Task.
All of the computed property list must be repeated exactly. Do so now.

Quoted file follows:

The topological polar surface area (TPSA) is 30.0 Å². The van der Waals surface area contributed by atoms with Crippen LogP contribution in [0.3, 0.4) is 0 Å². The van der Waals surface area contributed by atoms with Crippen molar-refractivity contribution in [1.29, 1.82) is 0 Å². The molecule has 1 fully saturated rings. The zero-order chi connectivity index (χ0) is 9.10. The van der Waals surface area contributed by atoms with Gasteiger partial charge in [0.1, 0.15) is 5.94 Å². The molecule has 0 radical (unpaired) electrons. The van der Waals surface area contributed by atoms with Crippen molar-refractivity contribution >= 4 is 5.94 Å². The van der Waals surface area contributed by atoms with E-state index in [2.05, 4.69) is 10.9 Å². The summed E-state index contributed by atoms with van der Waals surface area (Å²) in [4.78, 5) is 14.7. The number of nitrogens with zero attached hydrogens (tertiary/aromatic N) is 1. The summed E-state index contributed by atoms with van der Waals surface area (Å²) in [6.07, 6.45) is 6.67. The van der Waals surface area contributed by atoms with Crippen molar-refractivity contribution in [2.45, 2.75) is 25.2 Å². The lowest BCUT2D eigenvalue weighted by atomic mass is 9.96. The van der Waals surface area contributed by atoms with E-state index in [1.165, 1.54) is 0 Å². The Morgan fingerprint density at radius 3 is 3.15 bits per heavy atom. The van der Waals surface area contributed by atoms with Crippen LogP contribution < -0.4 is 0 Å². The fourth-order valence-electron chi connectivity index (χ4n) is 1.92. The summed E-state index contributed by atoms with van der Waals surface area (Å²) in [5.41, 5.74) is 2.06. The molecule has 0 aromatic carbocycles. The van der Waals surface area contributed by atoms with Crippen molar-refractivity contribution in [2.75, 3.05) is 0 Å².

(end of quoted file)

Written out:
The topological polar surface area (TPSA) is 30.0 Å². The van der Waals surface area contributed by atoms with Crippen LogP contribution in [0.3, 0.4) is 0 Å². The van der Waals surface area contributed by atoms with Crippen molar-refractivity contribution in [1.29, 1.82) is 0 Å². The molecule has 1 fully saturated rings. The zero-order chi connectivity index (χ0) is 9.10. The van der Waals surface area contributed by atoms with Gasteiger partial charge in [0.1, 0.15) is 5.94 Å². The molecule has 0 radical (unpaired) electrons. The van der Waals surface area contributed by atoms with Crippen molar-refractivity contribution >= 4 is 5.94 Å². The van der Waals surface area contributed by atoms with E-state index in [2.05, 4.69) is 10.9 Å². The summed E-state index contributed by atoms with van der Waals surface area (Å²) in [4.78, 5) is 14.7. The number of nitrogens with zero attached hydrogens (tertiary/aromatic N) is 1. The summed E-state index contributed by atoms with van der Waals surface area (Å²) in [6.07, 6.45) is 6.67. The van der Waals surface area contributed by atoms with Crippen molar-refractivity contribution in [2.45, 2.75) is 25.2 Å². The lowest BCUT2D eigenvalue weighted by atomic mass is 9.96. The van der Waals surface area contributed by atoms with E-state index in [1.165, 1.54) is 0 Å². The Morgan fingerprint density at radius 3 is 3.15 bits per heavy atom. The van der Waals surface area contributed by atoms with Crippen LogP contribution < -0.4 is 0 Å². The fourth-order valence-electron chi connectivity index (χ4n) is 1.92. The summed E-state index contributed by atoms with van der Waals surface area (Å²) in [5.41, 5.74) is 2.06. The molecule has 0 aromatic carbocycles. The van der Waals surface area contributed by atoms with Crippen molar-refractivity contribution in [2.75, 3.05) is 0 Å².